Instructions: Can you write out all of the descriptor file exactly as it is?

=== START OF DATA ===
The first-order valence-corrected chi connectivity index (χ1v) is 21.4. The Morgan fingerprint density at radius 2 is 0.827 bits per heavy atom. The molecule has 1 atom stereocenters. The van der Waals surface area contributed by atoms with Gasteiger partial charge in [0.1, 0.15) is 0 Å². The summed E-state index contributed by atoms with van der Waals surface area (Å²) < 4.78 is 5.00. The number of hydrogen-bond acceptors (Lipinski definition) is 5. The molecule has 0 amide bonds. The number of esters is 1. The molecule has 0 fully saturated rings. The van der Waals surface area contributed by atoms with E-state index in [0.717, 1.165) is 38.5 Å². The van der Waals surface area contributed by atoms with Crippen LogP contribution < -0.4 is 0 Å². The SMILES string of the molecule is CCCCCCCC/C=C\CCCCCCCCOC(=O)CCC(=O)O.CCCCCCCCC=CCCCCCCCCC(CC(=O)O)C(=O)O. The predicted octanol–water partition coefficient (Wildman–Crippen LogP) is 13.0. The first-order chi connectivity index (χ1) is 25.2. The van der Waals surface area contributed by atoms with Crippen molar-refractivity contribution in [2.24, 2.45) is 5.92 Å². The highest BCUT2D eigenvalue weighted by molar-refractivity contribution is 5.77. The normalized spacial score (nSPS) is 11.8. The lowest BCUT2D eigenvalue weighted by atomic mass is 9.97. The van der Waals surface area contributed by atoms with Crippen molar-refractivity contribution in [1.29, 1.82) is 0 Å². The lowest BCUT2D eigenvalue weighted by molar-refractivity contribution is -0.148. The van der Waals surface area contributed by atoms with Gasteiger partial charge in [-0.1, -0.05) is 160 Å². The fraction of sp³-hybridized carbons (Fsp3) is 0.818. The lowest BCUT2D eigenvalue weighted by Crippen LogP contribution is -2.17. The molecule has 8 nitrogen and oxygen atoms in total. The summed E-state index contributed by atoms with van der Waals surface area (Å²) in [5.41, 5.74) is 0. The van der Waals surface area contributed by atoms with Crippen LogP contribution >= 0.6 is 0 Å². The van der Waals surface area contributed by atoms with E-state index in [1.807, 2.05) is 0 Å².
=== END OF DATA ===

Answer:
The first-order valence-corrected chi connectivity index (χ1v) is 21.4. The Morgan fingerprint density at radius 2 is 0.827 bits per heavy atom. The molecule has 1 atom stereocenters. The van der Waals surface area contributed by atoms with Gasteiger partial charge in [0.1, 0.15) is 0 Å². The summed E-state index contributed by atoms with van der Waals surface area (Å²) < 4.78 is 5.00. The number of hydrogen-bond acceptors (Lipinski definition) is 5. The molecule has 0 amide bonds. The number of esters is 1. The molecule has 0 fully saturated rings. The van der Waals surface area contributed by atoms with E-state index in [0.717, 1.165) is 38.5 Å². The van der Waals surface area contributed by atoms with Crippen LogP contribution < -0.4 is 0 Å². The SMILES string of the molecule is CCCCCCCC/C=C\CCCCCCCCOC(=O)CCC(=O)O.CCCCCCCCC=CCCCCCCCCC(CC(=O)O)C(=O)O. The predicted octanol–water partition coefficient (Wildman–Crippen LogP) is 13.0. The first-order chi connectivity index (χ1) is 25.2. The van der Waals surface area contributed by atoms with Crippen molar-refractivity contribution in [2.24, 2.45) is 5.92 Å². The highest BCUT2D eigenvalue weighted by molar-refractivity contribution is 5.77. The normalized spacial score (nSPS) is 11.8. The lowest BCUT2D eigenvalue weighted by atomic mass is 9.97. The van der Waals surface area contributed by atoms with Crippen molar-refractivity contribution in [1.29, 1.82) is 0 Å². The lowest BCUT2D eigenvalue weighted by molar-refractivity contribution is -0.148. The van der Waals surface area contributed by atoms with Gasteiger partial charge in [-0.1, -0.05) is 160 Å². The fraction of sp³-hybridized carbons (Fsp3) is 0.818. The lowest BCUT2D eigenvalue weighted by Crippen LogP contribution is -2.17. The molecule has 8 nitrogen and oxygen atoms in total. The summed E-state index contributed by atoms with van der Waals surface area (Å²) in [5.41, 5.74) is 0. The van der Waals surface area contributed by atoms with Crippen LogP contribution >= 0.6 is 0 Å². The van der Waals surface area contributed by atoms with E-state index in [1.807, 2.05) is 0 Å².